Not many 8-year-olds can keep an entire medical team at bay as he entertains a throng of visitors. But not many 8-year-olds are as energetic, outgoing and simply full of life as Andrew Balsiger.
Last week, as a doctor, anesthesiologist and nurses waited outside his waiting room at El Paso Children’s Hospital, Andrew was more interested in telling visitors his favorite subject at school than in the operation he was about to go through.
“Lunch,” he shouted. “That’s my favorite subject.”
The room exploded with laughter. Andrew simply sat back, took it all in and smiled.
Andrew, the son of Heather and Bob Balsiger, was born with a bilateral cleft lip and palate.
“If you look at pictures, you can see how severe of a deformity it was,” Heather Balsiger said. “He’s had five or six surgeries from the time of his birth to 2 years old.
“When babies are born this way, they don’t feed very well, so the surgeries were done to try to correct the cleft and palate. We had to syringe-feed Andrew until he was able to go on solid food.”
You can hardly tell by looking at Andrew, a vibrant second-grader at St. Matthew’s Catholic School who loves dancing, video games and reading “Goosebumps” novels.
“He is always upbeat,” Bob Balsiger said. “He’s always had a lot of positive energy. He’s been a great kid since day one. He has made this process easier for us.”
Andrew’s latest surgery — his first since he was about 2 years old — is called a pharyngoplasty, or pharyngeal flap procedure.
In this operation, some of the tissue from the palate and the back of the throat are repositioned to help close off the escape of air through the nose.
“We do it to improve speech,” said Dr. Frank Agullo, a plastic surgeon with El Paso Cosmetic Surgery and a clinical associate professor at the Texas Tech University Health Sciences Center Paul L. Foster School of Medicine. “When a kid has a cleft palate, a lot of times they’ll have nasal escapes, so you’ll hear a very hypernasal speech with words with a ‘K’ or ‘P’ where you have to press your tongue into your palate and the air will escape through the nose and you’ll lose those sounds.”
Agullo called it a very common operation.
“I’ve done this one more than 100 times,” he said. “Andrew has nasal escapes, and you can see a hypernasal speech that’s going to set him apart from other kids, so we want him to be as normal as possible.”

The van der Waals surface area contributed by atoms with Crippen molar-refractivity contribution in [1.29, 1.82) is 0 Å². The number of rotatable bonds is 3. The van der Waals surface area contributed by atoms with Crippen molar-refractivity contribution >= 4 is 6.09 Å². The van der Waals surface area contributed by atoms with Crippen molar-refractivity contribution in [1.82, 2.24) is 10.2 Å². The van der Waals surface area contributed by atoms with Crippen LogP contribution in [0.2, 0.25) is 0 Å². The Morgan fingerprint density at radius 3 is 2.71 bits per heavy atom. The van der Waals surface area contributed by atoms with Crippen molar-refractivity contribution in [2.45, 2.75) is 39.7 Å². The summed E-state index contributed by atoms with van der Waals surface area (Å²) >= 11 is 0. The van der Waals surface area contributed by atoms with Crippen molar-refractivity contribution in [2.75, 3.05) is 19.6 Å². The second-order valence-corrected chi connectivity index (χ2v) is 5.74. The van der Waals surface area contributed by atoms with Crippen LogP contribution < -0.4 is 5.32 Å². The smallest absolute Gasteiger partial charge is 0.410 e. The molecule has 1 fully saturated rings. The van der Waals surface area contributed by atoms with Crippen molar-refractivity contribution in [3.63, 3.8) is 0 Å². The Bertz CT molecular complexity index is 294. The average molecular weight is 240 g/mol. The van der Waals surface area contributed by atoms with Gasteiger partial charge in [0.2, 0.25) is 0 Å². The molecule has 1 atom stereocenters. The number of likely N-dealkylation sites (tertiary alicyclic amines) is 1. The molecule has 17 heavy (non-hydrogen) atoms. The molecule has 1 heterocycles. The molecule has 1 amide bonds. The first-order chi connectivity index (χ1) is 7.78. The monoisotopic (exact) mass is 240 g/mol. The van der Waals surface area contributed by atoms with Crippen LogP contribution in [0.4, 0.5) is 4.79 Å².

Agullo said about one in 1,000 children a year is born with either a cleft lip or cleft palate.
“We did the numbers for last year and given the number of births in El Paso, we probably have about 50 new patients every year,” he said.
Andrew’s previous surgeries were done in Spokane, Wash., where the family lived. This was his first at El Paso Children’s Hospital.
“In Spokane, it was very clear as to where to go and what to do,” Heather Balsiger said. “There is a public health nurse there whose only job was to help families with kids with cleft. She was like an angel, she was so helpful.”
When the Balsigers moved to El Paso six years ago, Heather Balsiger felt overwhelmed, not knowing where Andrew would go for future operations.
“I really put this surgery off as long as I could because I didn’t know who to turn to for help,” she said. “We were ready to go back to Spokane, but I met Dr. Agullo and the Children’s Hospital was finally built, so I felt we were in the right place.”
The Balsigers wanted to go public with Andrew’s condition to help other parents who might be embarrassed.
“Andrew’s an inspiring kid,” Heather Balsiger said. “If somebody can read about Andrew and about the cool work they do here and about what Dr. Agullo can do, and if that can impact somebody else who’s having the same issues then that’s a pretty cool thing.”
A normal life
For the most part, Andrew lives a normal life.
He loves to tell stories. play fight with his 5-year-old sister, Emma; and eat junk food.
“I like all the unhealthy foods like pepperoni pizza, cheeseburgers, chicken nuggets and hot dogs,” Andrew said as he began to sing a song about hot dogs, making it up as he went along.
Socially, his mother said, his condition is not a major problem.
“He has been at his school and with the same kids since Pre-K,” she said. “They’re just so used to it now, they don’t even ask questions. They know this is just how Andrew is.”
Last year, when Andrew joined a baseball team with some children he didn’t know, there were some problems with players picking on him.
“He came to me after practice and said, ‘Mom, they’re over there saying things about my face.’ I asked him how it made him feel and he said it made him feel sad,” Heather Balsiger said.
“I told him, ‘Let’s look at it this way: Kids are going to be mean. And with you, there is something obvious they can pick on, but you have all the power because they don’t know anything about you personally. You already know what they’re going to make fun of you about, so you already know what to defend.’ ”
It made sense to Andrew.
“He went over to those boys and said, ‘You know what, guys, my mom said God made me perfect,’ and that was the end of it,” she said.
The Balsigers have never asked “Why us?”
“I think of it more like I’m glad it is us, because some people might not have been able to handle it,” Heather Balsiger said.
That’s not to say 5-year-old Emma doesn’t have questions about her older brother.
“She is trying to put her mind around it,” Heather Balsiger said. “Just this weekend she asked me, ‘Mom, when you prayed for a son, did you pray for one with a cleft?’ I told her I just prayed for a son. Then she asked if I was sad when I got one with a cleft. I said, honestly, ‘No, I’m sad that he has to go through this, but this is how he was made.’ This is how he is. He is perfect.”
Victor R. Martinez may be reached at firstname.lastname@example.org; 546-6128. Follow him on Twitter @vrmart.